Constructing Wholesome Meals Techniques | meals Deccan Herald
In addition to the Sustainable Development Goals (SDG), one of the main goals was to achieve “zero hunger” by 2030. The Food and Agriculture Organization (FAO) has published the report “State of Food Security and Nutrition in the World” for 2020, categorically states that the world is not in a position to achieve the “zero hunger” goal.
The ongoing pandemic, which is raging in different parts of the world, has negatively impacted healthy food supplies, adding 83 to 132 million people worldwide to the already high number of chronically hungry people and the total number of undernourished people. The existence and growing burden of malnutrition in many forms is challenging. Ironically, the report also notes that adult obesity is also increasing in all regions.
These trends require the introduction of healthy eating systems that can provide food security, not only the recommended calories from starchy staples like rice and wheat, but also nutritious foods to maintain good health.
The FAO and the WHO recommend the daily consumption of fruits and vegetables of at least 400 grams per person per day. However, they are five times more expensive than the diets that meet energy needs. Obviously, only the rich and upper middle income groups can afford this healthy diet. With the loss of livelihoods due to the pandemic, more than three billion people cannot afford a healthy diet. The FAO estimates that more than 57% of the population in the global south cannot afford a healthy diet.
India boasts a tropical climate that is conducive to fruit and vegetable production, and we boast of overproduction of grain. We are the largest milk producer in the world. Our traditional diet is considered to be one of the healthiest and provides nutrients.
Even so, with 73 million people suffering from diabetes, we are the diabetic capital of the world. We also have the highest number of obese people and the highest number of malnourished children in the world.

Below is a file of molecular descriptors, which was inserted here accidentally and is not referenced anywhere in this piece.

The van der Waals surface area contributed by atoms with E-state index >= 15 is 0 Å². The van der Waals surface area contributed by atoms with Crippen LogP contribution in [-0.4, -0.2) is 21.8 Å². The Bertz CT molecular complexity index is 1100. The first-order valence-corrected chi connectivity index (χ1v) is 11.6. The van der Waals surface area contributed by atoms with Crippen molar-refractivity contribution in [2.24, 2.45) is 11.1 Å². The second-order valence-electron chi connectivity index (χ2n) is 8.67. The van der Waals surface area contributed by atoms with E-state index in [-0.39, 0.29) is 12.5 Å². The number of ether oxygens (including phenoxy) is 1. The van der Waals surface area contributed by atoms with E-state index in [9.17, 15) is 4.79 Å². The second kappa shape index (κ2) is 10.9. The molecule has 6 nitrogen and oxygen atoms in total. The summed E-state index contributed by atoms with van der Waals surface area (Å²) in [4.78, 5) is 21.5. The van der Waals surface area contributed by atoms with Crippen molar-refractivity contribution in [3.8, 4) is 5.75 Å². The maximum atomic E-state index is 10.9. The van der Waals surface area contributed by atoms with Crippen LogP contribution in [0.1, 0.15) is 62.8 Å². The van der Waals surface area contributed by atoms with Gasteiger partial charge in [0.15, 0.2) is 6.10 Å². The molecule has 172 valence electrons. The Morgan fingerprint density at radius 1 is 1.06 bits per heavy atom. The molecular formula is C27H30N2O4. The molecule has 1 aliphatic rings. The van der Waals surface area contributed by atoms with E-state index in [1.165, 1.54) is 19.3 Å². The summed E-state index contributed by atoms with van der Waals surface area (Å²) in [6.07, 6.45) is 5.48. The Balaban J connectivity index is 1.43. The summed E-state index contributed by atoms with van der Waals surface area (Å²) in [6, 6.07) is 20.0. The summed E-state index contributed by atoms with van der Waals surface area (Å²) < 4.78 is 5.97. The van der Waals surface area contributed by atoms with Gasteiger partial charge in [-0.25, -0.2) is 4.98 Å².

The reasons for this are well known because we consume low-quality carbohydrates from white rice, sugar, and starchy bread. Indians consume an average of 15 spoons of sugar, contrary to the WHO recommended five spoons per person per day! The vegetable oils used in Indian cuisine – sunflower, palm, rapeseed and soybean oils – become toxic when heated and are not healthy.
About 84% of the people in our country are protein deficient, according to the Indian Dietetic Association.
National Family Health Survey 4 (2015-16) found that approximately 54% of women do not consume fruit, eggs, or dark leafy vegetables on a daily basis. Most shocking are the hidden gender and cultural biases among the Indian population that prevent women from eating healthily. Thus, we face the double burden of inefficient diets with an added dose of cultural taboos that lead to anemic conditions in women and children.
With rising incomes, eating habits change drastically, which has an impact on health, in particular the rate of non-communicable diseases or diseases of civilization such as obesity and diabetes increases.
A study conducted in Pune showed that both children and adults snacked more often as they consumed cheap snacks high in sugar, salt, and low-quality fat. It concluded that “unhealthy and cheap snacks are supplanting healthier foods like legumes, coarse grains and vegetables. More than 50% of adults in urban areas and 29% of women in rural areas were obese. ”
The report calls for the nutritional system to be addressed in order to transform a healthy diet in order to improve the nutritional status of socially disadvantaged groups such as women and other disempowered groups. Our policymakers target these groups by securing food supplies through PDS, but the need of the hour is to change consumer behavior that leads to addiction to highly processed foods that adversely affect health and nutritional status Affect children and marginalized communities.
We are already in the second year of the pandemic, but there is no government or political bias to come up with a practical strategy for building a healthy food system as part of economic resilience in the post-Covid scenario.
Using the existing NREGS (National Rural Employment Guarantee Scheme) model, the scope can be expanded to support legally employed people in the production of food and vegetables. Because it is short-lived plants, it can increase food security in times of the economic slowdown caused by the pandemic. It also provides a roadmap for greening the economy with minimum capital and maximum ripple effect to create meaningful jobs. Building a healthy nutritional system is the best way to boost common people’s immunity during times of pandemic.
It is high time that this initiative was launched by the state government with the support of the central government as a step towards food and nutrition security.
(The author is a well-known environmental activist)